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  • Type 1: Isolated HIT develops early in heparin therapy and is benign. No resultant bleeding or thrombotic complications. Not mediated by the immune system: passive heparin binding to platelets resulting in a modest shortening of the platelet life span. The platelet count rarely falls below 100 × 109/L
  • Type 2: Heparin-induced thrombocytopenia and thrombosis syndrome (HITTS) is associated with severe thrombocytopenia and paradoxically thrombotic episodes instead of hemorrhagic complications. Occurs in patients receiving heparin for more than 5 days; may occur within 1 day if prior heparin therapy exposure <100 days

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Frequency varies widely depending on type of heparin used and the patient group:

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  • Unfractionated heparin is associated with a higher frequency of HIT than fractionated heparin
  • Surgical patients have a higher frequency of HIT than either medical or obstetric patients with the same heparin exposure
  • Postoperative orthopedic patients receiving unfractionated heparin have the highest HIT frequency (<5%), and require more intense platelet count monitoring
  • Pregnant women receiving LMWH have an almost negligible risk

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  • Heparin exposure can induce the formation of pathogenic IgG antibodies that can cause platelet activation by recognizing complexes of platelet factor 4 (PF4) and heparin on platelet surfaces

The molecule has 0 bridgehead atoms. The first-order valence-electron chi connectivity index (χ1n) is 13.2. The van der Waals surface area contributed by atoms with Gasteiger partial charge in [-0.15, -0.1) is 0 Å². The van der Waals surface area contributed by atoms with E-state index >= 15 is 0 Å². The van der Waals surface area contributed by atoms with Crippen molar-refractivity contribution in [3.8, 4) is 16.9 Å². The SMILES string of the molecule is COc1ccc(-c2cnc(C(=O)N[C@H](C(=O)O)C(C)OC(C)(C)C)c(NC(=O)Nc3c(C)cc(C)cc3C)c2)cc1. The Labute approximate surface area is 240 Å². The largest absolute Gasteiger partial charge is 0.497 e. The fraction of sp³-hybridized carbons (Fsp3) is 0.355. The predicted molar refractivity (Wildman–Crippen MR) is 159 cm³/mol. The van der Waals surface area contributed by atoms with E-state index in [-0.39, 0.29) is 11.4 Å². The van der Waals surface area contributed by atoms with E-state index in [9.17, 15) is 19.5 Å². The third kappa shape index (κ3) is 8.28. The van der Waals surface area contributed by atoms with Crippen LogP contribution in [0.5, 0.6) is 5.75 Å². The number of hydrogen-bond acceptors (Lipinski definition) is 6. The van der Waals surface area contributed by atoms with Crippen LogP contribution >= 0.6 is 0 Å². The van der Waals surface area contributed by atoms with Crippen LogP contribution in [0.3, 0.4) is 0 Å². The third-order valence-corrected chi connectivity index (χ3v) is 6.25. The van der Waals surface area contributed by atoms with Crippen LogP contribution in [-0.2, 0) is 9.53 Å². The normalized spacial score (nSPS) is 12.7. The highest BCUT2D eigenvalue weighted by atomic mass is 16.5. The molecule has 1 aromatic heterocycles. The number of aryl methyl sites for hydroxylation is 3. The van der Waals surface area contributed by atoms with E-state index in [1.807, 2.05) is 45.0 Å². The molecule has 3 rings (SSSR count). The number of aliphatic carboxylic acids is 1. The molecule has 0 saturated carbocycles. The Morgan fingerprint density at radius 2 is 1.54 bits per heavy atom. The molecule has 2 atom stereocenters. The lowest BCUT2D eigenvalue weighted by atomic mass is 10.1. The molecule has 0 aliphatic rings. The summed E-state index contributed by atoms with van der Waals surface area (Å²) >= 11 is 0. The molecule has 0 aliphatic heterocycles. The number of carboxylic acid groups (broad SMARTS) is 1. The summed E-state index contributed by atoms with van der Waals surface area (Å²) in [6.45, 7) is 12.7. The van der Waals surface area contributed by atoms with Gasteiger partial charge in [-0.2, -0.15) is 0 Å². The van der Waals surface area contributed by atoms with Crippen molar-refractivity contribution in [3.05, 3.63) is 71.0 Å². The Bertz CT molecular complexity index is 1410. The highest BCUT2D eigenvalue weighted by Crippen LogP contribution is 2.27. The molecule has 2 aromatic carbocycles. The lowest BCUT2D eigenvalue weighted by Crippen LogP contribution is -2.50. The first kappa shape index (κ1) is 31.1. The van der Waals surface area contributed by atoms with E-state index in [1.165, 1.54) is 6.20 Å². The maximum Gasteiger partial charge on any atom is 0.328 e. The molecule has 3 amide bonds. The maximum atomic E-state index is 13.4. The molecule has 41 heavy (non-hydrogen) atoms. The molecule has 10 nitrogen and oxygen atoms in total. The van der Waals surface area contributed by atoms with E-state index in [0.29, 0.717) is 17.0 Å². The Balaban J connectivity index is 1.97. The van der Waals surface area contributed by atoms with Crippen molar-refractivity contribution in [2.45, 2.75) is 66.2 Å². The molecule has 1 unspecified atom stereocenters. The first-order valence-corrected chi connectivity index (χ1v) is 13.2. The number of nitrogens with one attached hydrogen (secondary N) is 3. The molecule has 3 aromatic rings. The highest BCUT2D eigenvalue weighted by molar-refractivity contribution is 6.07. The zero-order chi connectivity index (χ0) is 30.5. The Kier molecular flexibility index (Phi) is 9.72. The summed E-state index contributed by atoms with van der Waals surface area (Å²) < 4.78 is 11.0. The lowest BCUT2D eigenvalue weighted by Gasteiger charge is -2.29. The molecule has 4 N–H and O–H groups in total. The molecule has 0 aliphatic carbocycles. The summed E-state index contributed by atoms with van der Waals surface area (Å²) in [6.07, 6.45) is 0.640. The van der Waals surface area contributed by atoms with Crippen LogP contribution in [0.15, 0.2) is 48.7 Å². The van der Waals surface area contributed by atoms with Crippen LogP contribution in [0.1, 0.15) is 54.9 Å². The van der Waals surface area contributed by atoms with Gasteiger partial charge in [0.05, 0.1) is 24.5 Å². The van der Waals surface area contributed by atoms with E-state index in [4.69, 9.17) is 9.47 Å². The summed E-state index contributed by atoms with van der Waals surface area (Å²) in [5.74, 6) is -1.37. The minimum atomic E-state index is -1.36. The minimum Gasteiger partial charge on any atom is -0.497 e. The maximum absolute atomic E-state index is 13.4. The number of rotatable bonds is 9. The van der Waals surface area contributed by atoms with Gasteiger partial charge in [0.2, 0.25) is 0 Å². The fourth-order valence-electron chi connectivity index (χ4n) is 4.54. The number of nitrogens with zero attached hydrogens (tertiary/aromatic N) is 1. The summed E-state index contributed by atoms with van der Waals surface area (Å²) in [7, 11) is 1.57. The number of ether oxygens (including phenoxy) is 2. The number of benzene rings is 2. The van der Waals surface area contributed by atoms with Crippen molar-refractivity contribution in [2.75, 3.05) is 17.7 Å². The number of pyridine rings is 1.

• Platelet activation results in further release of PF4 and the appearance of platelet microparticles in circulation, both of which magnify the procoagulant state of HIT. PF4 complex binding to endothelial cells stimulates thrombin release. There is an increased clearance of platelets with resultant thrombocytopenia and venous and/or arterial thrombus formation with the potential for severe organ damage (loss of limbs, stroke, MI) and unusual sites of thrombosis (adrenal, portal vein, skin)
  • Potential for severe organ damage (loss of limbs, stroke, MI) and unusual sites of thrombosis (adrenal, portal vein, skin)
  • In rare cases, targets other than PF4 are involved (NAP-2, IL8)
  • The risk of heparin-induced thrombosis is far lower than the incidence of antibody formation. Fewer than 10% of those who develop an antibody to the heparin–PF4 complex will exhibit a thrombotic event
  • PF4 antibodies usually decline to undetectable levels within a few weeks or months of an episode of HIT, and there is no anamnestic response

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Figure 68-1. Pathophysiology of HIT
Graphic Jump Location

PF4: platelet factor 4.

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  • Testing should be performed when HIT is clinically suspected. HIT antibodies are detected using either PF4-dependent antigen immunoassays (PF4–heparin antibody ELISA) or functional assays (serotonin release assay) of platelet activation and aggregation. Both tests are very sensitive but specificity is poor
  • Clinically insignificant HIT antibodies are common in patients who have received heparin 5–100 days earlier. In the ICU setting, HIT is uncommon (0.3–0.5%), whereas thrombocytopenia from other causes is very common (30–50%)

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  • The diagnosis of HIT should be based on clinical abnormalities (thrombocytopenia with or without thrombosis) and a positive test for HIT antibodies
  • HITTS has an incidence of <1% of patients receiving heparin. Platelet counts as low as 20 × 109/L can result in arterial and ...

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